Bus operators hit by diesel price hike plead fare revision, RSTA still undecided

With no response from the Road Safety and Transport Authority on  bus fare revision following the diesel price increase of Nu 5.25 last month, bus operators have approached the communications ministry to intervene.

Passenger bus operators said transport fares remained unrevised despite increase in operational cost. “Even if bus operators do not request for a revision, fares are normally revised by RSTA as and when necessary but this time they haven’t made any changes as of yet,” the Managing Director of Sernya Transport Services, Wangdi Dorji said.

But RSTA Director General Lham Dorji said the authority is still studying the implications and hasn’t taken any decision.

“It will take some time as it involves proper study and analysis,” he said. Since the hike was substantial this time the authority alone cannot come to a decision he added.

The bus operators meanwhile have submitted a written request to the ministry for an instant fare revision.

The Managing Director of Meto Transport Services, Pema Thinley said the issue was raised with the RSTA a week after the diesel price increase. However, since there was no action initiated by the authority, bus operators personally took up the issue with the Information and Communications (MoIC) minister.

Wangdi Dorji said the ministry has assured that an officer will be assigned to work with the RSTA so that fares can be revised as soon as possible. “It’s been more than a week now,” he said.

Meanwhile, the Director General said it was not viable to increase transport fares shortly after a fuel price hike. He said “we can’t make a decision right away because fuel price is not constant”. He explained that the “system is rigid” in Bhutan’s case because transport fares once increased would prove difficult to be brought down even if there is a roll back in fuel prices.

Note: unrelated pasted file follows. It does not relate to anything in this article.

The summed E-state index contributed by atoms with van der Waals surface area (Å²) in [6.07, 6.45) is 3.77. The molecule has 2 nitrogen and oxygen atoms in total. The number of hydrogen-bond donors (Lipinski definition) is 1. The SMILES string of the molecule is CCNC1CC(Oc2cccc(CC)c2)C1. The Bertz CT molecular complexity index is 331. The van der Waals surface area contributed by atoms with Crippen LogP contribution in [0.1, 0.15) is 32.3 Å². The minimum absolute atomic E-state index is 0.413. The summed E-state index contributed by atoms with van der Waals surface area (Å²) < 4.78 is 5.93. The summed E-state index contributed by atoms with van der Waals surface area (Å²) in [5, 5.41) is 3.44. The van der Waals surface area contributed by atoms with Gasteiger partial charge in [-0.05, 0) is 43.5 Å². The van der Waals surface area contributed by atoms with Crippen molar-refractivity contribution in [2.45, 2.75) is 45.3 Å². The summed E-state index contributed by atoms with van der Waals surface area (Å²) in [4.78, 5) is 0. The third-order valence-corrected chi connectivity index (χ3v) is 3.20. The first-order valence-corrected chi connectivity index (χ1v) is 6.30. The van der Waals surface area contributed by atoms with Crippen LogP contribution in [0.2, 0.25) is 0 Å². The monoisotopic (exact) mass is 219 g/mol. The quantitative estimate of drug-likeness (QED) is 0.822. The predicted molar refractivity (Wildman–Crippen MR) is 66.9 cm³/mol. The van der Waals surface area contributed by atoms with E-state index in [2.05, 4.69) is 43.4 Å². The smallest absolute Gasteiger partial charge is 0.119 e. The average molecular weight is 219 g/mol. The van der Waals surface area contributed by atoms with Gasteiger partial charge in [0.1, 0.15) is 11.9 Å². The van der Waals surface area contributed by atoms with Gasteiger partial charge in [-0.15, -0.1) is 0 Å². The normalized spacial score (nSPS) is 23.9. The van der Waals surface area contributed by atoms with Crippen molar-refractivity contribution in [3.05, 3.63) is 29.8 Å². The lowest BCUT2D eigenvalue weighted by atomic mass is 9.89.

Bus operators cited huge operation costs apart from the diesel price hike which results in substantial losses for the companies. “Even spare parts have become very expensive and one can hardly get any genuine ones,” Wangdi Dorji said.

“While bus fares remain unchanged, we can’t compromise on the quantity of fuel that our buses consume,” Wangdi Dorji added.

Sangay Dorji of Pelyab Transport Services said the recent increase in diesel price has resulted in a loss of upto Nu 400 for a bus trip.

Meanwhile, the recent diesel price hike has triggered protests in Indian states. While there is no sign of a roll back, Indian media reports reflect another possible diesel price hike.

“The government may again raise diesel prices by Rs 4-5 a litre over the next six months, demonstrating its intent to walk the talk on fiscal discipline and nurse the government’s delicate balance sheet back into health, despite political risks,” the Hindustan Times reported.

Unlike petrol, LPG and kerosene, Bhutan doesn’t enjoy any subsidy on diesel and the rates in India are equally applicable in Bhutan.

Transport fares in Bhutan was last revised in January this year taking into account inflation in diesel price and other operating costs.

The price for diesel in the capital was increased from Nu 41.75 to Nu 46.74 on September 14, which was an increase by 12%.

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